Atheism in Five Minutes - Teemu Taira

Atheism in Five Minutes - Teemu Taira

15. Why Has Buddhism Been Perceived as Atheistic?

Atheism in Five Minutes - Teemu Taira

Jens Schlieter [+-]
University of Bern
Jens Schlieter is a Professor in Institute for the Science of Religion and Central Asian Studies, University of Bern. Being trained in Western Philosophy, Comparative Religion, and Buddhist Studies, his work comprises contributions on the history of religions (especially Indian and Tibetan Buddhism, discourse on religious experiences in the West), the Western Reception of Buddhist Thoughts and Practices, and on Bioethical Discourse of Buddhism. Methodological contributions include Conceptual Metaphor Theory and Philosophy of Language, applied to the Study of Religion, and Cognitive Science of Religion.

Description

Atheism in Five Minutes offers insights into a number of commonly held questions about the ideas, practices and attitudes concerning atheism and atheists. The volume highlights approaches based on the study of religion, sociology, history, anthropology, politics and psychology. It also examines the implications and assumptions in common questions about atheism. Ideal for both classroom use and personal study, some of the questions asked include: Are atheists immoral? Are children born atheist? Do atheists have rituals? How has atheism related to politics? Why do some atheists remain members of religious groups? Is it difficult to be an atheist in Muslim countries? Do atheist parents have atheist children? Why are there so few black atheists? What are the most atheistic societies? Has the Internet made atheism more popular? Each essay is based on the latest research written by a leading scholar in the field. They offer concise and thoughtful answers along with suggestions for further reading.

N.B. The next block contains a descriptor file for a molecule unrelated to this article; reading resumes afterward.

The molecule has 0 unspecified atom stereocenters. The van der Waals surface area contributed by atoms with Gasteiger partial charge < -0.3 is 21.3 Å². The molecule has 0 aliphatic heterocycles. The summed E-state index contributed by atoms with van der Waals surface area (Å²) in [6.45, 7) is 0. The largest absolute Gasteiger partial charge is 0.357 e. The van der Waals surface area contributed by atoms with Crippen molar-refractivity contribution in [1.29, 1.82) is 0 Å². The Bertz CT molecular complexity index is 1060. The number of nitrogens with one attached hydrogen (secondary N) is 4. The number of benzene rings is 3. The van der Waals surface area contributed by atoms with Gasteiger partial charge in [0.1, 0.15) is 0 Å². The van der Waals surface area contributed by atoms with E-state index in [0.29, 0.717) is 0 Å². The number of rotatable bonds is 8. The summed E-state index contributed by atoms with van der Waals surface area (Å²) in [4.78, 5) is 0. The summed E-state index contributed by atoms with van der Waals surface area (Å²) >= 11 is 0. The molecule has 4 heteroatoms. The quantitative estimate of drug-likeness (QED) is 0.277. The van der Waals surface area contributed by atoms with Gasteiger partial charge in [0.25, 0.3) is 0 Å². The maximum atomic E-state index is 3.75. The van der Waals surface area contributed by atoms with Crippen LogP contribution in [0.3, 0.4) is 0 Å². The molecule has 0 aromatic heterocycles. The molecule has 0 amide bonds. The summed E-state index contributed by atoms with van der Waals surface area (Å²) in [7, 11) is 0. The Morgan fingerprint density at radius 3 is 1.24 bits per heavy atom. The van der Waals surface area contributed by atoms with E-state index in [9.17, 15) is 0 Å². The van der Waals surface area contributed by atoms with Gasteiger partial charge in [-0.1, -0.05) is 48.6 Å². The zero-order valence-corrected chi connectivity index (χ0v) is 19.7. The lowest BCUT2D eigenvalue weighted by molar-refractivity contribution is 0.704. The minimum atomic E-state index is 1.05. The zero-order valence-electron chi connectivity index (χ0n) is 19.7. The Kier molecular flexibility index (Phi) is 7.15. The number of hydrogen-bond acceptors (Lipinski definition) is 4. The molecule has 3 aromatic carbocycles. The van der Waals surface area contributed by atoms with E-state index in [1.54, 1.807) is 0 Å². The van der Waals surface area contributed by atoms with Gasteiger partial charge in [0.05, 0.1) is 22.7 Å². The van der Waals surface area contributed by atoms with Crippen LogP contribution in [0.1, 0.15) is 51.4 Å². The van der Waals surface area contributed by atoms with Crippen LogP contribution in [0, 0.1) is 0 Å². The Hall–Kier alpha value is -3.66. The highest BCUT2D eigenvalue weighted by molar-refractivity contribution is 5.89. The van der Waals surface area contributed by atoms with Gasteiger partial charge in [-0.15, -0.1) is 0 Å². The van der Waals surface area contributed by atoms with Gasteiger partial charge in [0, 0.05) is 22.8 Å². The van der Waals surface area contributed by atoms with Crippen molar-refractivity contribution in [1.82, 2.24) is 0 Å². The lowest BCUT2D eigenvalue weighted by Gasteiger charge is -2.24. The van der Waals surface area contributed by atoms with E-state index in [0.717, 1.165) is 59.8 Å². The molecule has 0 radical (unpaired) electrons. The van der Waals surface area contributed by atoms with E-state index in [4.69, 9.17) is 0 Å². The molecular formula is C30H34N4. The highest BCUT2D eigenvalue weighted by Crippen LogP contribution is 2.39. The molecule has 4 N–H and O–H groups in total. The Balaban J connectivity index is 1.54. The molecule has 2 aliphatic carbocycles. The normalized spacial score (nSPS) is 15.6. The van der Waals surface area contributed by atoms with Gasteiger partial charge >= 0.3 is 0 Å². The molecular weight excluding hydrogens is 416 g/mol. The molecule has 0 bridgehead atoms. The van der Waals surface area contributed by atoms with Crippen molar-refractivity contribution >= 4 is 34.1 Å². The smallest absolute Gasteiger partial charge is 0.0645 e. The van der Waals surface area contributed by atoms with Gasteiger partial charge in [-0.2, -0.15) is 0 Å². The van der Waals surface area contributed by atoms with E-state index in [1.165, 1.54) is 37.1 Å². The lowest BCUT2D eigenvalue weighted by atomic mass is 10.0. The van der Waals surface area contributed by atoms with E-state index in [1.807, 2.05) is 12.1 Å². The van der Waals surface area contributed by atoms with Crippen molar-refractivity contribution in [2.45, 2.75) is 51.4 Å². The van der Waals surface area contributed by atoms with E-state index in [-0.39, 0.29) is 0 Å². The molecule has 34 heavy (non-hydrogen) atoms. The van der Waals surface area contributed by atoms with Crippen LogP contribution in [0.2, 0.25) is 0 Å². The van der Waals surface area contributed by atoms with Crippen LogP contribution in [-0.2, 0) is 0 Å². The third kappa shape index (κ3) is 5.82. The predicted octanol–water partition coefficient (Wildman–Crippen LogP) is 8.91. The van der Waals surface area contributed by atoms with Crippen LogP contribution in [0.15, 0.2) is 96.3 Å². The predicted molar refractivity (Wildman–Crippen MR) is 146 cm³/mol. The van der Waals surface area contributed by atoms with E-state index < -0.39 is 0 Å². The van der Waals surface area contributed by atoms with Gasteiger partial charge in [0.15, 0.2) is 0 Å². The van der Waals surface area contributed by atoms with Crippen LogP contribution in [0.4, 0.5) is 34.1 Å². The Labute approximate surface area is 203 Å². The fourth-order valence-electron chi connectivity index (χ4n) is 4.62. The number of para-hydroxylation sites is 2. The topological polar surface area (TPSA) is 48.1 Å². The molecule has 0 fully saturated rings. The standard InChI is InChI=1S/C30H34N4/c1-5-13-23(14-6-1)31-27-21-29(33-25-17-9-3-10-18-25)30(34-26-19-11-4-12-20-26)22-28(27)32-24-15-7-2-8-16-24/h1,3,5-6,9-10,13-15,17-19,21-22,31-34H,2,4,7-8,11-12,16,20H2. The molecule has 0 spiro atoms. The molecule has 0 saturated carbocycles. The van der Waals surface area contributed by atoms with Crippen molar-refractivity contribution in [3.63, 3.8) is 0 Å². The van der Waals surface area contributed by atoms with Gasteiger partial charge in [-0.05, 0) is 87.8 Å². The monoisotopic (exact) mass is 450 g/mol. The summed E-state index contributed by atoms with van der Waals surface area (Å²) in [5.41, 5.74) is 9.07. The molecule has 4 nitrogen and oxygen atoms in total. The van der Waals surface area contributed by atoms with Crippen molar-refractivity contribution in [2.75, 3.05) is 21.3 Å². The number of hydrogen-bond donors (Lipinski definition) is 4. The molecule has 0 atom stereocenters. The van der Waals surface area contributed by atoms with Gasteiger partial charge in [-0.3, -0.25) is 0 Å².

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Citation

Schlieter, Jens. 15. Why Has Buddhism Been Perceived as Atheistic?. Atheism in Five Minutes. Equinox eBooks Publishing, United Kingdom. Sep 2022. ISBN 9780000000000. https://www.equinoxpub.com/home/view-chapter/?id=43301. Date accessed: 24 Oct 2021 doi: 10.1558/equinox.43301. Sep 2022

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